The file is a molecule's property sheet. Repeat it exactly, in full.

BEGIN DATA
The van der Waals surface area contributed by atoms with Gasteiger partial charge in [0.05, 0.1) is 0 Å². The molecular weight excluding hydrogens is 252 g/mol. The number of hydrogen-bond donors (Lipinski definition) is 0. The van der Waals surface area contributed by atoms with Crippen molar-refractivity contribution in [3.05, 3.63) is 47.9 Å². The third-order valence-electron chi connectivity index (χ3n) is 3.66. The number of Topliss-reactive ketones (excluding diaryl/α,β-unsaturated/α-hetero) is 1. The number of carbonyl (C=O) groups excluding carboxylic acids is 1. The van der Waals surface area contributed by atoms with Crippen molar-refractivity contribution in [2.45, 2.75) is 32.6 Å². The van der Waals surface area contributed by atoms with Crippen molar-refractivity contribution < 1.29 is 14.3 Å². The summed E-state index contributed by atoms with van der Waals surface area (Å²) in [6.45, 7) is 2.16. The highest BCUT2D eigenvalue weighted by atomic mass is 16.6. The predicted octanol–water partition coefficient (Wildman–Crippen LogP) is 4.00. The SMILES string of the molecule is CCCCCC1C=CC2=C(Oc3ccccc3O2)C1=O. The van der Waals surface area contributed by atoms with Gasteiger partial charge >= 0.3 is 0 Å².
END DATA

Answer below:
The van der Waals surface area contributed by atoms with Gasteiger partial charge in [0.05, 0.1) is 0 Å². The molecular weight excluding hydrogens is 252 g/mol. The number of hydrogen-bond donors (Lipinski definition) is 0. The van der Waals surface area contributed by atoms with Crippen molar-refractivity contribution in [3.05, 3.63) is 47.9 Å². The third-order valence-electron chi connectivity index (χ3n) is 3.66. The number of Topliss-reactive ketones (excluding diaryl/α,β-unsaturated/α-hetero) is 1. The number of carbonyl (C=O) groups excluding carboxylic acids is 1. The van der Waals surface area contributed by atoms with Crippen molar-refractivity contribution in [2.45, 2.75) is 32.6 Å². The van der Waals surface area contributed by atoms with Crippen molar-refractivity contribution < 1.29 is 14.3 Å². The summed E-state index contributed by atoms with van der Waals surface area (Å²) in [6.45, 7) is 2.16. The highest BCUT2D eigenvalue weighted by atomic mass is 16.6. The predicted octanol–water partition coefficient (Wildman–Crippen LogP) is 4.00. The SMILES string of the molecule is CCCCCC1C=CC2=C(Oc3ccccc3O2)C1=O. The van der Waals surface area contributed by atoms with Gasteiger partial charge >= 0.3 is 0 Å².